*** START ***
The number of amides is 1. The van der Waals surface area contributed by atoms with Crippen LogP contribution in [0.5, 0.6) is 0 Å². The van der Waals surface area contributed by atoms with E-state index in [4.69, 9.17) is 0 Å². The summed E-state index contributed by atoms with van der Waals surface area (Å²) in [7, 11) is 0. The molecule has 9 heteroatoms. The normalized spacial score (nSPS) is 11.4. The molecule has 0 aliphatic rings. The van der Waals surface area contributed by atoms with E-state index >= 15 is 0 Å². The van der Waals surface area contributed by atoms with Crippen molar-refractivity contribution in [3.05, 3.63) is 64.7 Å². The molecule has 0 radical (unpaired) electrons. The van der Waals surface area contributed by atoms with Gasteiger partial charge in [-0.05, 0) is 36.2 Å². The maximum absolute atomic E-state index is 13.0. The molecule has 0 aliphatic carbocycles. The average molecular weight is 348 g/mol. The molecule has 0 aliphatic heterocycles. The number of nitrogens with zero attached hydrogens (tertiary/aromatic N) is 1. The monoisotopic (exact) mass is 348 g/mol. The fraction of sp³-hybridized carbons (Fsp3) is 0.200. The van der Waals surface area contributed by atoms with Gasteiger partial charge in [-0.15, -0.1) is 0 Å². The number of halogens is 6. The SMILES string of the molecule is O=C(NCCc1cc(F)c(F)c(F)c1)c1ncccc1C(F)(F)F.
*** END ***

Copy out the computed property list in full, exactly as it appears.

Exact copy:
The number of amides is 1. The van der Waals surface area contributed by atoms with Crippen LogP contribution in [0.5, 0.6) is 0 Å². The van der Waals surface area contributed by atoms with E-state index in [4.69, 9.17) is 0 Å². The summed E-state index contributed by atoms with van der Waals surface area (Å²) in [7, 11) is 0. The molecule has 9 heteroatoms. The normalized spacial score (nSPS) is 11.4. The molecule has 0 aliphatic rings. The van der Waals surface area contributed by atoms with E-state index >= 15 is 0 Å². The van der Waals surface area contributed by atoms with Crippen molar-refractivity contribution in [3.05, 3.63) is 64.7 Å². The molecule has 0 radical (unpaired) electrons. The van der Waals surface area contributed by atoms with Gasteiger partial charge in [-0.05, 0) is 36.2 Å². The maximum absolute atomic E-state index is 13.0. The molecule has 0 aliphatic carbocycles. The average molecular weight is 348 g/mol. The molecule has 0 aliphatic heterocycles. The number of nitrogens with zero attached hydrogens (tertiary/aromatic N) is 1. The monoisotopic (exact) mass is 348 g/mol. The fraction of sp³-hybridized carbons (Fsp3) is 0.200. The van der Waals surface area contributed by atoms with Gasteiger partial charge in [-0.15, -0.1) is 0 Å². The number of halogens is 6. The SMILES string of the molecule is O=C(NCCc1cc(F)c(F)c(F)c1)c1ncccc1C(F)(F)F.